Document Type

Thesis - Open Access

Award Date

1963

Degree Name

Master of Science (MS)

Department

Agronomy

Abstract

There are 2.5 million acres classified as pasture land in the North James valley area of South Dakota. The area includes all or parts of the counties of Beadle, Brown, Edmonds, Faulk, Hand, Jerauld, McPherson, Sanborn and Spink. The Conservation Needs Study conducted in 1958 and 1959 by these respective counties’ USDA Agencies determined that about 1.6 million acres are in need of some treatment. These needs are classified as follows: (1) Acres needing establishment or reestablishment of vegetation (151,870 acres), (2) Improved cover (302,000 acres), (3) Protection from overgrazing (1,180,300 acres). It is with these first two classifications representing 18 percent of the pasture acres in this north James valley area that are of concern in this study. It may be applicable to the native pasture situation in much of eastern South Dakota. The primary obstacles to resolving these problems are considered to include: (a) The difficulties reported by farmers in establishing stands of tame grasses and legumes once the native sod has been ripped. (2) Those that are climatic such as moisture, heat, drought and winter survival. (c) Soil fertility which may be at such a low level as to reduce seedling vigor. (d) Poor timing of land preparation and seeding. (e) Poor quality seed. (f) The use of unsatisfactory equipment to perform necessary cultural operations. (g) A combination of two or more of these factors. Recognizing these problems, this filed study was undertaken to investigate variables that are consistent to experimental design. It logically divides into seven parts: (1) To compare methods of land preparation which may affect the resulting stands of various tame grasses and alfalfa. (2) To determine if the usual farm implements found on most James Valley farms are satisfactory for performing the cultural operations necessary to establish stands of various tame grasses and alfalfa. (3) To compare late fall versus early spring cultural practices as to the climatic effects that may contribute to the success or failure of stand establishment. (4) To determine the suitability of a specific grassland drill for interseeding tame grasses and legumes into native sod without destroying all of the existing vegetation. (5) To compare the relative ease of establishing stands of the commonly grown tame grasses; Bromus inermus, Agropyron desertorum and Agropyron intermedium; each in combination with the new pasture type alfalfa commonly known as the Teton variety. (6) To determine the contribution of a commercial mixed mineral fertilizer (20-52-0), at a rate of 100 pounds per acre, may make to the resulting stands. (7) To determine the extent that grassy and broadleaf weeds will emerge to compete with the seeded grasses and alfalfa.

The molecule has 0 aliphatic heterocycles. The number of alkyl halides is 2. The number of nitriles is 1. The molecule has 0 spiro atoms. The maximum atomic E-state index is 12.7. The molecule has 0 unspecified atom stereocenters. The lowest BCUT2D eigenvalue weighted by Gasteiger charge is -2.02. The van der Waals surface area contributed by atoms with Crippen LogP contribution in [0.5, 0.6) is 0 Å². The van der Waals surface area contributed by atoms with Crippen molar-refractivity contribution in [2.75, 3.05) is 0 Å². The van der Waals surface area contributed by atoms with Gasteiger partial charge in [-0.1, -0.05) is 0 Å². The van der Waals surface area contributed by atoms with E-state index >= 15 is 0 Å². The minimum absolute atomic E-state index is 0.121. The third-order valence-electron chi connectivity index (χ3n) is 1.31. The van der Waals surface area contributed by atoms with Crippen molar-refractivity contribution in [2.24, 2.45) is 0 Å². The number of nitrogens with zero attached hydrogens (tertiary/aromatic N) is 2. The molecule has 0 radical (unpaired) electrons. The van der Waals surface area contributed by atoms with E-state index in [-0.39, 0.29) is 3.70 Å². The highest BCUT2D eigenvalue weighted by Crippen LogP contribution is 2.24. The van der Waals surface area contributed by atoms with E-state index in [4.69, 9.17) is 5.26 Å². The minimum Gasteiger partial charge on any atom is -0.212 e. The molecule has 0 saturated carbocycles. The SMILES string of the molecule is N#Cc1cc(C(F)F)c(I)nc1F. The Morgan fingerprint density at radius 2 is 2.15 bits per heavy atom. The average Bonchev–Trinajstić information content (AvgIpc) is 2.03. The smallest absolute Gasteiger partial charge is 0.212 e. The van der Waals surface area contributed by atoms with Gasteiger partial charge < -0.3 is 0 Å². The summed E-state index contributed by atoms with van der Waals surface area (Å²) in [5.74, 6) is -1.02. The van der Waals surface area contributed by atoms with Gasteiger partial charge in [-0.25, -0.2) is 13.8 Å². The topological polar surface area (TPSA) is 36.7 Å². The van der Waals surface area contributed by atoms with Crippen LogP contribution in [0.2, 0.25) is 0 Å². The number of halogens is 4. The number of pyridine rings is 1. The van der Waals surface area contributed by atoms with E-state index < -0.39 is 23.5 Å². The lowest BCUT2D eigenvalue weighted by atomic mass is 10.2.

Library of Congress Subject Headings

Revegetation -- South Dakota
Alfalfa -- South Dakota
Grazing districts -- South Dakota
Pastures -- South Dakota
James River Valley (S.D.)

Description

Includes bibliographical references

Format

application/pdf

Number of Pages

60

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